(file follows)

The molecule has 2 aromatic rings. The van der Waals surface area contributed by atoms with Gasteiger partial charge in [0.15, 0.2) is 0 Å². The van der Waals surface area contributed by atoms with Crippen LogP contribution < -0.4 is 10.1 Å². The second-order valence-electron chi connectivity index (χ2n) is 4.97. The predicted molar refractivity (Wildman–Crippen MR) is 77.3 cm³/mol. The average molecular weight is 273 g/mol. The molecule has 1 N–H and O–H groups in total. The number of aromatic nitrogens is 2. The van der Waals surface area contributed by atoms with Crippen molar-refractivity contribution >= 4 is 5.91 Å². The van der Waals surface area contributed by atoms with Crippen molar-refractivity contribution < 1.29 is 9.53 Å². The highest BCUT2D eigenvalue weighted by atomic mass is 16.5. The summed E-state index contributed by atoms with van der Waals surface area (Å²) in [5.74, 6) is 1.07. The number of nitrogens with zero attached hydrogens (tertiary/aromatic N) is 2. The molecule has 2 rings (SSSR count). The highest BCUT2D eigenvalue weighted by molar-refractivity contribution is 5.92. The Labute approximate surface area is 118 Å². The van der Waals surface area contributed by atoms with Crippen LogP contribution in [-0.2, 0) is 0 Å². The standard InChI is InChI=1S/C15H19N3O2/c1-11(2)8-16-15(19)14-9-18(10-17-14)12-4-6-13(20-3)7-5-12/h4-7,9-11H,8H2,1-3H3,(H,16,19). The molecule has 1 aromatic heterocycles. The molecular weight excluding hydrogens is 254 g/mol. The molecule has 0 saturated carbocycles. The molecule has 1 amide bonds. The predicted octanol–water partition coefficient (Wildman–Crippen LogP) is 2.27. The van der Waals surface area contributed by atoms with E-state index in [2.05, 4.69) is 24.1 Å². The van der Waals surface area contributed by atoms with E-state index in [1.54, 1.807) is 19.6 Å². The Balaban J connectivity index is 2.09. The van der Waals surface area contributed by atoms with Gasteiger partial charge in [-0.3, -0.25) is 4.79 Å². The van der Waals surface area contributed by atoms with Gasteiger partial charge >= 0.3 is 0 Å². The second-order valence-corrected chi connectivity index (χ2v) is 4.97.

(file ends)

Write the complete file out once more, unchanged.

The molecule has 2 aromatic rings. The van der Waals surface area contributed by atoms with Gasteiger partial charge in [0.15, 0.2) is 0 Å². The van der Waals surface area contributed by atoms with Crippen LogP contribution < -0.4 is 10.1 Å². The second-order valence-electron chi connectivity index (χ2n) is 4.97. The predicted molar refractivity (Wildman–Crippen MR) is 77.3 cm³/mol. The average molecular weight is 273 g/mol. The molecule has 1 N–H and O–H groups in total. The number of aromatic nitrogens is 2. The van der Waals surface area contributed by atoms with Crippen molar-refractivity contribution >= 4 is 5.91 Å². The van der Waals surface area contributed by atoms with Crippen molar-refractivity contribution < 1.29 is 9.53 Å². The highest BCUT2D eigenvalue weighted by atomic mass is 16.5. The summed E-state index contributed by atoms with van der Waals surface area (Å²) in [5.74, 6) is 1.07. The number of nitrogens with zero attached hydrogens (tertiary/aromatic N) is 2. The molecule has 2 rings (SSSR count). The highest BCUT2D eigenvalue weighted by molar-refractivity contribution is 5.92. The Labute approximate surface area is 118 Å². The van der Waals surface area contributed by atoms with Crippen LogP contribution in [-0.2, 0) is 0 Å². The standard InChI is InChI=1S/C15H19N3O2/c1-11(2)8-16-15(19)14-9-18(10-17-14)12-4-6-13(20-3)7-5-12/h4-7,9-11H,8H2,1-3H3,(H,16,19). The molecule has 1 aromatic heterocycles. The molecular weight excluding hydrogens is 254 g/mol. The molecule has 0 saturated carbocycles. The molecule has 1 amide bonds. The predicted octanol–water partition coefficient (Wildman–Crippen LogP) is 2.27. The van der Waals surface area contributed by atoms with E-state index in [2.05, 4.69) is 24.1 Å². The van der Waals surface area contributed by atoms with E-state index in [1.54, 1.807) is 19.6 Å². The Balaban J connectivity index is 2.09. The van der Waals surface area contributed by atoms with Gasteiger partial charge in [-0.3, -0.25) is 4.79 Å². The van der Waals surface area contributed by atoms with Gasteiger partial charge >= 0.3 is 0 Å². The second-order valence-corrected chi connectivity index (χ2v) is 4.97.